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Thinking of buying or selling your home? Here's why these realtors say now's the time


Interest rates may still be sky-high, but you should consider buying or selling your home now, according to some Montreal real estate agents.

"I would definitely say if you're ready to buy, now is a really good time," said Sarah Kaplan, a real estate broker with Engel & Völkers. "Working with buyers in 2020, 2021 was extremely stressful [with] lots of multiple offers. It's not fun for buyers. So, if you're in the market to buy, now is a really good time before things take a turn in that direction."

Firas Trabulsi, a real estate agent with RE/MAX, adds there are always pros and cons of buying or selling at any given time -- whether it be soaring interest rates and lower house prices, or descending rates and elevated prices.

"I had a few, maybe six buyers, that weren't really planning to buy this year, but they really worried that we would go back to the bidding wars and everything," he tells CTV News.

Interest rates are stabilizing

Interest rates skyrocketed in 2023, but experts predict they should start to come down in 2024.

"Secure the property that's right for your family at the current interest rate, and then think about maybe doing a shorter term mortgage," explains Tamar Chujunian, a real estate broker with Engel & Völkers. "When it's time to renew, [you] benefit from those lower projected rates in the future."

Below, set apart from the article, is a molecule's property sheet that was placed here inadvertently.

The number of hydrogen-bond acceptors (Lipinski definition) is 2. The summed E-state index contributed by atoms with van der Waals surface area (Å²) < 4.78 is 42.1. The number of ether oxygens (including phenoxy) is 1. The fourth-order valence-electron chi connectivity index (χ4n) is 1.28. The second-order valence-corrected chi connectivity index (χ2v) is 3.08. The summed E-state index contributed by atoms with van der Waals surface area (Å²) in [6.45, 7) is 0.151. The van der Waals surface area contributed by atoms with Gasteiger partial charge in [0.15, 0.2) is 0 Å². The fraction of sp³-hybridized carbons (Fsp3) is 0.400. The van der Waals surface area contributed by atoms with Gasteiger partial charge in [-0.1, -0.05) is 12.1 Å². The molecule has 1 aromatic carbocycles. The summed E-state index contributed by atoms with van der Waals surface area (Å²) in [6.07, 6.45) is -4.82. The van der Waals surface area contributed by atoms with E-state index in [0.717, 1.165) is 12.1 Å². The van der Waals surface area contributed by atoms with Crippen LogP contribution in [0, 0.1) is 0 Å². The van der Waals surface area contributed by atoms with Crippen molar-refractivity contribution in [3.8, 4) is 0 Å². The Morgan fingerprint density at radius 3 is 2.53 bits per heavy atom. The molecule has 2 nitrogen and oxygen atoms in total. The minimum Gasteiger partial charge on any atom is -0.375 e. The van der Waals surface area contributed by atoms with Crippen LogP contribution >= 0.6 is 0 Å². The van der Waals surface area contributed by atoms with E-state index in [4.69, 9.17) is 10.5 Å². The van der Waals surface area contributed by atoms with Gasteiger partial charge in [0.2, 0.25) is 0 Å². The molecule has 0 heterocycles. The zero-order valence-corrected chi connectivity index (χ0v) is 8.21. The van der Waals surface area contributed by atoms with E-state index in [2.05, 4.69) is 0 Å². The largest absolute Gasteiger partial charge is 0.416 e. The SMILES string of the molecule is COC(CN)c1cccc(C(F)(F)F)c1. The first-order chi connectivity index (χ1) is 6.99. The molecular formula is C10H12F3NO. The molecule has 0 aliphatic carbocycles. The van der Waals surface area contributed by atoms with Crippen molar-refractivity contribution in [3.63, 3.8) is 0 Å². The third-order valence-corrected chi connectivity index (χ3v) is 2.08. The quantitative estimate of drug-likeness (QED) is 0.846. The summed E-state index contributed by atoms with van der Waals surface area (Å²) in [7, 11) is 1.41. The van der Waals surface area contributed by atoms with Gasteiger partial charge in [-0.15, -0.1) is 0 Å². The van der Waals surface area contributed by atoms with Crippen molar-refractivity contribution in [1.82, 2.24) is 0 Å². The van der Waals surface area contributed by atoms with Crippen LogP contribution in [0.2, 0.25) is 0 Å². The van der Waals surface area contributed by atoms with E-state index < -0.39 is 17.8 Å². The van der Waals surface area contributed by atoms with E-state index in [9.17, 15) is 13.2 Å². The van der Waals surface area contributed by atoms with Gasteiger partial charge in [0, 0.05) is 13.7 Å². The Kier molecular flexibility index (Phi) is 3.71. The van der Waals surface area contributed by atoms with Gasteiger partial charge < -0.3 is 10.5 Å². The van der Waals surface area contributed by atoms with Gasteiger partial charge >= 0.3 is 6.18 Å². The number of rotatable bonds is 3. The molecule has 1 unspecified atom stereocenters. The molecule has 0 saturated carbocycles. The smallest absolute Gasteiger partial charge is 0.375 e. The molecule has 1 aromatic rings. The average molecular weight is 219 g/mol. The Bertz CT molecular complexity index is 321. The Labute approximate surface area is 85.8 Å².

She gives an example: instead of taking a five-year fixed mortgage (where the interest rate is locked in) or a five-year variable mortgage (where the interest rate fluctuates with the market), a buyer could opt for a two-year term and renew once the rates are lower.

Trabulsi notes he's already seeing the first signs of people ready to flood the market once rates go down.

"Some of them [the buyers] are already taking steps right now: we want to buy now before the interest rate drops," he tells CTV News. "They're worried that once we're going to have the first interest rate adjustment, a lot of buyers will jump on the market and we'll go back to a seller's market."

The market is smaller

"It's not as competitive," explains Kaplan. "It's not as competitive as it can be in the next half of 2024 when the interest rates really start to go lower and lower, which is something that has been projected from the mortgage brokers that we've spoken to."

The benefit of buying now? Kaplan says people won't be competing in a multiple-offer situation.

"You can really find the property that you want, you can even negotiate the price, which is something that you might not be able to do in the future," Kaplan said. "We've seen that trend before in 2020, 2021, where there are a lot of multiple offer situations and much more competition."

Trabulsi agrees, remembering a property he once sold at $250,000 over the asking price.

"I had buyers that were just desperate to buy, so they were willing to make crazy offers," he recalls. "Prices are a bit lower than last year, negotiations are back. I had a few transactions last month where we were able to negotiate $30,000 to 40,000 on the asking price."

That's good news for buyers -- but not really for sellers.

"Sellers, right now, when I meet them and prepare the evaluation of the property and it's like $50,000 less than what their neighbour sold last year, they're clearly not happy," he said. "They were expecting $800,000, and I tell them, 'you're lucky if you get $750,000.'"

The demand is balanced

The word real estate agents are using to describe 2024 right now is "balanced" -- that is, neither a seller's nor a buyer's market.